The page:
Saturday, January 9, 2010

Red Purl Afghan Finished

When we left the Red Purl KAL afghan, it had been assembled, but not edged.

I was thinking about a fringed edge and gave it a try but didn't like how it turned out. I also had doubts about whether this blanket really needed more. Perhaps it was time to tell myself, "Enough already."

So I changed the plan to a simple crocheted slip stitch edging. I considered, and even tried out a "crab stitch" edging that I had read about. It's simply a slip stitch done backwards (hence, crab)--i.e. working to the right instead of to the left.

I found it a lot more awkward to do and saw no difference in the final result. Never one to do more work for the same outcome, I stuck with the regular slip stitch.

A slip stitch edging adds almost no width to the afghan, but provides a very nice finishing line to unify the perimeter. The most dramatic difference is at the intersections of the blocks.




Here are two sample intersections where the top picture is before edging and the bottom is after the edging is applied.

You can see how the edging just nicely fills any gaps and smooths out the outside line.



Now were you wondering about the fringed edging that I didn't think worked?

I read about it in some book (I would guess one of Nicky Epstein's, but I have no idea anymore) but had never tried it. Very simple to do, it could be a nice way to add a little pizazz to some lucky object.

I worked a sample separately, but you could also knit this along an edge attaching it as you go. If you don't attach as you go, obviously you will have to sew the edging on when it's done.

Knit to the length you need:
I chose to knit it seven stitches wide, but it could be worked over however many stitches you want. It just depends on how wide you want to make it.

Then I cast off four stitches. (Again you could experiment with how many you want to do.)
Then drop the three remaining stitches, and ravel them all the way down to the beginning.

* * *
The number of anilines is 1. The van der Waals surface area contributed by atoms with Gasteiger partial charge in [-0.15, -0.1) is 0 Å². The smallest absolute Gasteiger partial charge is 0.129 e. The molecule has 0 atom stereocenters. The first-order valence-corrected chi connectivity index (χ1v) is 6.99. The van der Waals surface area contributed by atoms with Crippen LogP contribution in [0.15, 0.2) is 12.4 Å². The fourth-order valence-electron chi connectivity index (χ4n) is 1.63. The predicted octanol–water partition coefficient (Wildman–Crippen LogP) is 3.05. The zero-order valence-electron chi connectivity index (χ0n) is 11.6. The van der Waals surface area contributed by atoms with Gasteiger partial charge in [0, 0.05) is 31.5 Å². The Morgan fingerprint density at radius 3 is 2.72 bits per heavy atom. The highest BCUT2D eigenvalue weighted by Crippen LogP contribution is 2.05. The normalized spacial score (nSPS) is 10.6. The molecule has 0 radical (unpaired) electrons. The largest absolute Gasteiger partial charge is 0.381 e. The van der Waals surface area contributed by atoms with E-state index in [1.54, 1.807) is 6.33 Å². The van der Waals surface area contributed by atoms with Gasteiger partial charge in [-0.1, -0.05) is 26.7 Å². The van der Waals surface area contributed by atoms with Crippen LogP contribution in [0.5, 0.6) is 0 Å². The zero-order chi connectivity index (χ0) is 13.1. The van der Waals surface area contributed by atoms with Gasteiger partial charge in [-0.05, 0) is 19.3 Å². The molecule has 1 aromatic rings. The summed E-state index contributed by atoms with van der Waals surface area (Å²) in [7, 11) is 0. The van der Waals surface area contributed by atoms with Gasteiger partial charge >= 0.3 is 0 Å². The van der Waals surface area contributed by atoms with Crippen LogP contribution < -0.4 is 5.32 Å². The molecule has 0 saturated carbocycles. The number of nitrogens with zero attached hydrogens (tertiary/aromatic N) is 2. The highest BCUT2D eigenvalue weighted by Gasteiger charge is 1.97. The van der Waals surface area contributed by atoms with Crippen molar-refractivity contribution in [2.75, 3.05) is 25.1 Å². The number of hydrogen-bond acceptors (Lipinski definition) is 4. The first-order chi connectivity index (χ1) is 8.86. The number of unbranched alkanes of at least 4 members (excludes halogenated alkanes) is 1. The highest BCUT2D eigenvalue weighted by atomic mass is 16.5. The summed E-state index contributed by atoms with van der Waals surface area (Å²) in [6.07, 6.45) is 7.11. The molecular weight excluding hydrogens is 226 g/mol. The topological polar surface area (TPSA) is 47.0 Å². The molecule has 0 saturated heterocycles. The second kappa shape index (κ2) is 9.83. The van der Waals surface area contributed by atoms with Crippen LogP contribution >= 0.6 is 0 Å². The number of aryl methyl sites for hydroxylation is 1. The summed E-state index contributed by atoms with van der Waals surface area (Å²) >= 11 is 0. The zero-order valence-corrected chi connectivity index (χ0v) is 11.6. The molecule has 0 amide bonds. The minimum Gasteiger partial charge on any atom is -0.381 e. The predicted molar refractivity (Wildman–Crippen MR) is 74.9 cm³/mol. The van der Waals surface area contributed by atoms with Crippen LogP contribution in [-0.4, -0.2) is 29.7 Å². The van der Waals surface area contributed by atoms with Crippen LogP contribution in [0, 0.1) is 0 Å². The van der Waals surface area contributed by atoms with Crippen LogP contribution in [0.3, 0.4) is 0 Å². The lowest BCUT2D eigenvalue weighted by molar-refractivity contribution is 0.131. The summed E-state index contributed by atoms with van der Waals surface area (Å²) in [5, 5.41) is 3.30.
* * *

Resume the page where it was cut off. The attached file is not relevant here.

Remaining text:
The raveled stitches form a nice fringed loop:
Doesn't that look great? And much easier than tying a bunch of loops onto an edge. Recently I saw the same technique described in another book and they suggested using two strands--then the fringe would be twice a thick. (And would go a lot faster too!)

Although I chose not to use it for this piece, I will definitely keep it in mind next time I want a fringe.
Project Stats
Started
: 11 Jan 09
Finished: 2 Jan 10
Pattern: monthly stitch patterns from the owner and patrons of the Red Purl
Materials: Malabrigo worsted
Red Mahogany, Blue Surf, Lettuce, Simply Taupe, Hollyhock, Glazed Carrot, Cadmium, approx. $80-$90

So this is the end of my writing about this afghan. I enjoyed the process very much. Although I can't imagine ever paying $100 for an afghan (even one I like this much) from a store or a craft sale, it was totally worth the price because of the experience.

I loved getting together with everyone at the Purl each month. I loved seeing everyone else's afghans with their individual choices of yarn and colours. And the "mystery" aspect was fun too--not knowing what you were going to do each month and really not knowing what the final result would be.

I will miss going this year's KAL meetings (the first one's tomorrow), but passing up this year's project will make room for other things.

Onward!

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